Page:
This will vary depending on the computer in question and your local energy cost.
Here is a table listing power consumption of a range of PCs.
So, for example, let's take the worst case shown on the table. The IBM ThinkCentre M52 running Folding@Home with the monitor on pulled down an average of around 175 watts.
175 watts * 24 hours * 31 days = 130.2 kWh
Assuming a local energy cost of $0.15 / kWh would mean that it costs $19.53 per month to run a relatively inefficient computer at 80% CPU usage with the monitor on for 24 hours a day all month.
On the other hand, if the computer is drawing 1 watt while in the "off" state...
1 watt * 24 hours * 31 days = .7 kWh
At $0.15 / kWh, it will cost you approximately $0.11 / month to have your computer off (but still plugged in to the wall).
Of course, you will likely not find your specific setup in a table of power values (and even if you did, you cannot be sure that it will match your specific setup). If you want to find out the real numbers for your setup, you can purchase a power usage meter (e.g. Kill-a-watt). That info, along with your cost per kWh, will give you what you are looking for.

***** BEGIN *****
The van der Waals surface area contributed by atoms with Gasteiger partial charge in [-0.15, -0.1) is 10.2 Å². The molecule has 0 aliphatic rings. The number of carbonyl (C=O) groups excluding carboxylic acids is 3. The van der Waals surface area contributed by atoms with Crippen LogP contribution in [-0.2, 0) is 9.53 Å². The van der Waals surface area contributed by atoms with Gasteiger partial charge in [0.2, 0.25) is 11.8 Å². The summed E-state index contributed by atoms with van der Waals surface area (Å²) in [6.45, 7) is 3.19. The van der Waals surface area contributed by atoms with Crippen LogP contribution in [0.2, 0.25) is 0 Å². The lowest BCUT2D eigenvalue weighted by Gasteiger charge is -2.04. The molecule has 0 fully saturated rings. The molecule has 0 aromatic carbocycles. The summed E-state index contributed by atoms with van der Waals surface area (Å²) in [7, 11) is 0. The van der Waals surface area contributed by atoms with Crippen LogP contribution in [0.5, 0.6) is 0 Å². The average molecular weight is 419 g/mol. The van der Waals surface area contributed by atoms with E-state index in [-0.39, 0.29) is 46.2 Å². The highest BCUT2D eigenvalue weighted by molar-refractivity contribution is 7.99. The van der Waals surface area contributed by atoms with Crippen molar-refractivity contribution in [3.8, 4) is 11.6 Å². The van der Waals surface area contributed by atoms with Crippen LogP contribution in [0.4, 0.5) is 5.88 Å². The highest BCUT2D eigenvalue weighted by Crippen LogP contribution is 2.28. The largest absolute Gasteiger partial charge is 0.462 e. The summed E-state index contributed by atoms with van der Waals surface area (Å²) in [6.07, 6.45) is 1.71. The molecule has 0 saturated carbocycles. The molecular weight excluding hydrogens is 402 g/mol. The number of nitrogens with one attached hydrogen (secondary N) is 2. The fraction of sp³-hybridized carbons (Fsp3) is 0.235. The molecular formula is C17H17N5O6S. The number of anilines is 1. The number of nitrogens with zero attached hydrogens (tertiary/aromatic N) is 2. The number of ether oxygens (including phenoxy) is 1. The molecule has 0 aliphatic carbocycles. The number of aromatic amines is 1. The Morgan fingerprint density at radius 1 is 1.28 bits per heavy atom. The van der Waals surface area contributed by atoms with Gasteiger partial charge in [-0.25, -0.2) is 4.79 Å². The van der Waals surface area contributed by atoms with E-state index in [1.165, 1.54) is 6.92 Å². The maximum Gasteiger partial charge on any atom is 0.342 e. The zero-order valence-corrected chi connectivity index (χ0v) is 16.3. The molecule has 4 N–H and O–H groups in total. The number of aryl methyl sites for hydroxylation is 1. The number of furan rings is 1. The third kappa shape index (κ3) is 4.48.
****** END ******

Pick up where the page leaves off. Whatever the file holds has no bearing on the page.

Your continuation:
If you are looking for just a generalized answer, then my speculation would be:
- Leave my computer in standby mode. - Moderate
- Leave my computer in hibernate mode. - Very little
- Turn off my computer but the cord remains unplugged. - Very little